With the Dow closing above 25,000 for the first time ever, I take look at the components of the index and show which ones are strongest (and the ones driving the index higher). I also look at NVDA and the $SOX index to show that the sell-off that caused the rotation out of tech and into financials has been mostly reversed within the past few days. The broad market continues to be very strong, and I use the NY Composite chart to illustrate this point. Lastly, I look at the key index and sector ETFs and show how they compare to the SPY ETF.
Chart 1: The mythical "average" Dow 30 Stock is at the center of this chart. The strongest stocks are in the upper right-hand quadrant, and the weakest stocks are in the lower left-hand quadrant.
Analyzing the Dow 30 Components
I use the daily SCTR and Chande Trend Meter (CTM) to simultaneously analyze the relative and absolute trend strength. Since the index has no internal SCTR value, I simply averaged the SCTR and CTM values, to create the "average" stock, and deducted these values from the respective values for each stock. Thus, I could rank their performance as better or worse than average, and when the two are combined, Chart 1 is the result. Stocks to the right of the Y-axis are above average on a relative basis. Stocks above the X-axis are above average on an absolute trend strength basis. Since the average values of SCTR is not 50.0 for all the stocks in the index, the X-axis is skewed to above 50.0 on the SCTR scale. Chart 1 allows us to visualize the strongest and weakest stocks. Stocks in the upper left-hand quadrant have improving chart action, but relative strength has some ways to go. Similarly, stocks in the lower right-hand quadrant have worsening chart action, but the relative strength has not dropped below average. Trend-followers should look to the upper right, and value players may prefer to look to the lower left.
Semiconductor Stocks Recover from November Sell-off
We all remember the harsh sell-off in semiconductor and high-flying technology stocks that led to a rotation into Financials as outlines of the tax bill became clearer in mid-November. In early December, I discussed the $SOX index, and it's recovery since then has largely followed my expectations (see Chart 3). In the 2-hour chart, the rebound in the $SOX index hit resistance in the red rectangle, from earlier support around 1280. The decisive breakout this week over resistance completes the rebound, with prior highs in sight. Some stocks, such as NVDA (see Chart 3) are back to their November highs, but not all stocks hit in that rotation have fully recovered.
Chart 2: I used the early December version of this chart to mark resistance from prior support. The rebound met resistance around 1280 as expected, and this week's decisive climb through 1280 and the CTM above 80 implies that new highs are within sight.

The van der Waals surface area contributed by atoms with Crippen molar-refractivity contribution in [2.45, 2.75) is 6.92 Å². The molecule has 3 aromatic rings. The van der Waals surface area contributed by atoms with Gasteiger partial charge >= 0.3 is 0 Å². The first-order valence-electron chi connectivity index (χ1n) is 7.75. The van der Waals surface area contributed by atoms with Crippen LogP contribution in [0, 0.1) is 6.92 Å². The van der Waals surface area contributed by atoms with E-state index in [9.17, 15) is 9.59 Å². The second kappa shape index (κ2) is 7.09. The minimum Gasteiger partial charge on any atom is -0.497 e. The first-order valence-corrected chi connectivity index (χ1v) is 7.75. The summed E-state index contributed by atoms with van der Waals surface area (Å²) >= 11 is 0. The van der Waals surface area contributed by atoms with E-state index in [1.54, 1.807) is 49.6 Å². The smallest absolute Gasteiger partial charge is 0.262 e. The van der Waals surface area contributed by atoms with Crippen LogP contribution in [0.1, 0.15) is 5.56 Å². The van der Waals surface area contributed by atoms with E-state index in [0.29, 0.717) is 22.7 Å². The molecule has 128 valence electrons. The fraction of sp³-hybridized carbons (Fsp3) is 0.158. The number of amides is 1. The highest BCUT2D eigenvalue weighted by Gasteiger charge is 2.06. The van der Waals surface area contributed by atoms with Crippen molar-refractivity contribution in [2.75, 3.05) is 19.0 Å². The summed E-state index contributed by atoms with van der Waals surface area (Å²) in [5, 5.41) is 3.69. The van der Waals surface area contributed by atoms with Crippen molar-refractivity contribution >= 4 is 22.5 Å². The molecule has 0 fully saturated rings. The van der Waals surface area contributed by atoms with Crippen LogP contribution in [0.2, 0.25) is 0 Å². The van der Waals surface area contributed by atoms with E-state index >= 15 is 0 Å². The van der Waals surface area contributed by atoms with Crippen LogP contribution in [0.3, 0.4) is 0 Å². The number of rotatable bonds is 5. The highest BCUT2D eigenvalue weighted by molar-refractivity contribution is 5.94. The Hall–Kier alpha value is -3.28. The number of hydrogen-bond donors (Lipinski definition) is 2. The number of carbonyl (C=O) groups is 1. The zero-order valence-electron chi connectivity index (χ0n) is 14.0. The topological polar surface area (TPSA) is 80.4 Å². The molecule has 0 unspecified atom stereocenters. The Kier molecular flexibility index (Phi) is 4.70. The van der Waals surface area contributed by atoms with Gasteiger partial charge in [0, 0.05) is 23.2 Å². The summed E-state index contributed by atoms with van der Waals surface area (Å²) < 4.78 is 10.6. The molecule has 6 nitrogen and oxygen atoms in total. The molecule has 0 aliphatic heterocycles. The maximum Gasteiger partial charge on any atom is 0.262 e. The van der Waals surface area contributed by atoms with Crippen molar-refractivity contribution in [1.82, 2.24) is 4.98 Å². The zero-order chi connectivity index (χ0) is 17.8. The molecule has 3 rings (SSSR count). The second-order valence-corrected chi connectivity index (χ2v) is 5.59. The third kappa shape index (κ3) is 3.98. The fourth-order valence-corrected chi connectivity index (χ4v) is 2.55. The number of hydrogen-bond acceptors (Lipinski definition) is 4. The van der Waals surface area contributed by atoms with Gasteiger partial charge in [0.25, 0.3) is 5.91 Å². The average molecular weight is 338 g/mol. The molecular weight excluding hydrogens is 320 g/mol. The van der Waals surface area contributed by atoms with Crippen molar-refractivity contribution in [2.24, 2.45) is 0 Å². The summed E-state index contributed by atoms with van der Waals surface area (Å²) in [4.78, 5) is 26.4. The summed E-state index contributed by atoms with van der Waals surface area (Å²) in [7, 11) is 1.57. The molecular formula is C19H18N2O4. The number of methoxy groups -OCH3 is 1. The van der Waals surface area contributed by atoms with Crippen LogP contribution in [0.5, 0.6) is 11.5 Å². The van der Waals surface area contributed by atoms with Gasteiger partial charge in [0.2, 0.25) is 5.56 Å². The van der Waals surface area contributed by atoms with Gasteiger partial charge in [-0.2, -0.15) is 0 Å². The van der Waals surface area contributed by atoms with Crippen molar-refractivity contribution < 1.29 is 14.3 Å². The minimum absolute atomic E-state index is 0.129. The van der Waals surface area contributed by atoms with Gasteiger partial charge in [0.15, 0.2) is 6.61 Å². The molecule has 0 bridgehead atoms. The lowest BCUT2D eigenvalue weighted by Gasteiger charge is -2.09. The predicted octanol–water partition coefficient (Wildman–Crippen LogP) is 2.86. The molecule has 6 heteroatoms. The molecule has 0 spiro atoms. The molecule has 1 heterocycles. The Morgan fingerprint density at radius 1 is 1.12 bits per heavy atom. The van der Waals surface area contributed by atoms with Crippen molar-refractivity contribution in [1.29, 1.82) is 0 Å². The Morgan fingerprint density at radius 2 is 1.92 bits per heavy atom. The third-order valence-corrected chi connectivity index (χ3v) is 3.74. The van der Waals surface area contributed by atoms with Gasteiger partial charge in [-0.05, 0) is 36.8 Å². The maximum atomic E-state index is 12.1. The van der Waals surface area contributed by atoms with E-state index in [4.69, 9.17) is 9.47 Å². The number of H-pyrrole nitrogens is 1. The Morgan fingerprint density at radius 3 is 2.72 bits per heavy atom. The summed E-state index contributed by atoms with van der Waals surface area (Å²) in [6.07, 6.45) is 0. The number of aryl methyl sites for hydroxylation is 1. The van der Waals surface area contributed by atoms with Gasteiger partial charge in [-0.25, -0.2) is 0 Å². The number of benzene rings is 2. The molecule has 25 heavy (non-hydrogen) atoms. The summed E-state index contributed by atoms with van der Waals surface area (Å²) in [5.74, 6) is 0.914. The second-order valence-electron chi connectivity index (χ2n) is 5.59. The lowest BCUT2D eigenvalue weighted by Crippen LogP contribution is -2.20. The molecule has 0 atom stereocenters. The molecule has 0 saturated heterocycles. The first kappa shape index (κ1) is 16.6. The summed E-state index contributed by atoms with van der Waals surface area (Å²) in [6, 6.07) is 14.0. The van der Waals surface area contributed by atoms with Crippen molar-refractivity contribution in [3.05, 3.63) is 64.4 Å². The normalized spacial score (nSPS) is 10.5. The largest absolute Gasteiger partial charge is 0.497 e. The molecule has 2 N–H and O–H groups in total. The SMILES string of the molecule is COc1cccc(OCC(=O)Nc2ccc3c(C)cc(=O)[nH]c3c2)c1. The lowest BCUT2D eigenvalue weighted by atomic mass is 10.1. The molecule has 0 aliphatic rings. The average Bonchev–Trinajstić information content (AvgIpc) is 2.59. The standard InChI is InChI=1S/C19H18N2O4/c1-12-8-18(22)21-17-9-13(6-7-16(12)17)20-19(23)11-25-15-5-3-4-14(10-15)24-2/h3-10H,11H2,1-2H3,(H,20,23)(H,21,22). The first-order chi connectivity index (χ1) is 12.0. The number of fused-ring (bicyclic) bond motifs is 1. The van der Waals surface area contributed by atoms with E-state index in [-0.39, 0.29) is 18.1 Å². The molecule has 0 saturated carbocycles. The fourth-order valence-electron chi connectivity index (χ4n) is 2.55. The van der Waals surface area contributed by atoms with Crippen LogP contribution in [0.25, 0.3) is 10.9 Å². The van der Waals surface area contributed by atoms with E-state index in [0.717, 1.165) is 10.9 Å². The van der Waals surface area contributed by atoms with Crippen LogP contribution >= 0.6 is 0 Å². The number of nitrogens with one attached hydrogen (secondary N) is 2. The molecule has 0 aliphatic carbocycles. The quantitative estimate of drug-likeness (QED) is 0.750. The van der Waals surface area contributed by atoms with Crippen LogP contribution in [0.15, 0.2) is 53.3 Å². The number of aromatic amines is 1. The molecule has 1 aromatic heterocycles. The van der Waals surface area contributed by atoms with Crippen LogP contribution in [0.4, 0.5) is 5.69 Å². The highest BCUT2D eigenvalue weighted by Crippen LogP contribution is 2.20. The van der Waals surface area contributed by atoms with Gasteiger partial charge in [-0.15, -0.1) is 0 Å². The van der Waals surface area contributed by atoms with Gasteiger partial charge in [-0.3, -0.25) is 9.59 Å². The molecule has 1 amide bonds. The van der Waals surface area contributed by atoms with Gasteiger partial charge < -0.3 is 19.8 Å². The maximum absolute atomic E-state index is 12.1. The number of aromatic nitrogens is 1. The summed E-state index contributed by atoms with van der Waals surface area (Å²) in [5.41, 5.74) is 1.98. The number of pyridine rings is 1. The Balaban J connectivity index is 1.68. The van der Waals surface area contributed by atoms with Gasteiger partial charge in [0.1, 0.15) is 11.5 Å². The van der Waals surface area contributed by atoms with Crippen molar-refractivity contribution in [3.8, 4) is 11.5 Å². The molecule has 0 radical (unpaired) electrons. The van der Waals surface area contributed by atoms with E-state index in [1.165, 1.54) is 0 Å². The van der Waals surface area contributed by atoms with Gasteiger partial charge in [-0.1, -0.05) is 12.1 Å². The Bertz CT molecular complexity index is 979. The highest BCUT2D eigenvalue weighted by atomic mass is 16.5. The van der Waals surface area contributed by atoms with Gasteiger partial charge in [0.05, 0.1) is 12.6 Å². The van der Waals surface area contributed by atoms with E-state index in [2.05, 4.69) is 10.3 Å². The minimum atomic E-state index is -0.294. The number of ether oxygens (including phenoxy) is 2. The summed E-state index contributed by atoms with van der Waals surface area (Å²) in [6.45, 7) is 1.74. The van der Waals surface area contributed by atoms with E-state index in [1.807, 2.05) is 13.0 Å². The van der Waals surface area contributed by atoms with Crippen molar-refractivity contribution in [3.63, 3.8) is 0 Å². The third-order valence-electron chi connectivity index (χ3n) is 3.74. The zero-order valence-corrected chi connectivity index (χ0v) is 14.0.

Chart 3: The negative correlation to the XLF ETF shows the rotation out of tech into Financials as NVDA was hit hard in mid-November. This week NVDA has rallied to the November highs, but a close above those highs is needed to confirm the recovery.
Broad Market is Strong
The NYSE composite has been trending strongly since tax revamp outlines began to emerge in Congress, and the rally continued this week. As you can see in Chart 4, the NYSE Composite index, the broadest stock market index in the US, has moved up nicely on the 2-hour chart since mid-November. The past few days have seen continued strength, which has kept the 200-bar stochRSi above 0.80. The strength in this broad index has bullish implications for small stocks in particular.
Chart 4: The broadest stock market index, the NYSE composite, has moved up steadily since mid-November, and has been strong during this week as well. The 200-bar stochastic RSI is pinned above 0.80, confirming the market strength this week. Overall, this is bullish for the US indexes in general, and for small stocks in particular.
Relative Sector Setup
I use the SPY ETF as reference to check on the major indexes and key sector ETFs. The SPY index is at (0,0) on this chart. ETFs with stronger relative performance are to the right of the Y-axis. ETFs with stronger absolute trend strength are above the X-axis. The rally in tech stocks I discussed in the context of NVDA above has pushed the QQQ to the right of the Y-axis from late last year. Bonds and utilities and the dollar are the weakest ETFs.
Chart 5: I use the daily SCTR and daily CTM values to jointly compare the relative performance and absolute trend strength simultaneously using the SPY ETF as reference (it is at 0,0). The strongest performers are in the upper right-hand quadrant as shown in Figure 1 above.
The market is trending, and seems to have picked up where it left off last year. As usual, head-line risk remains, but market internals are as bullish as ever.
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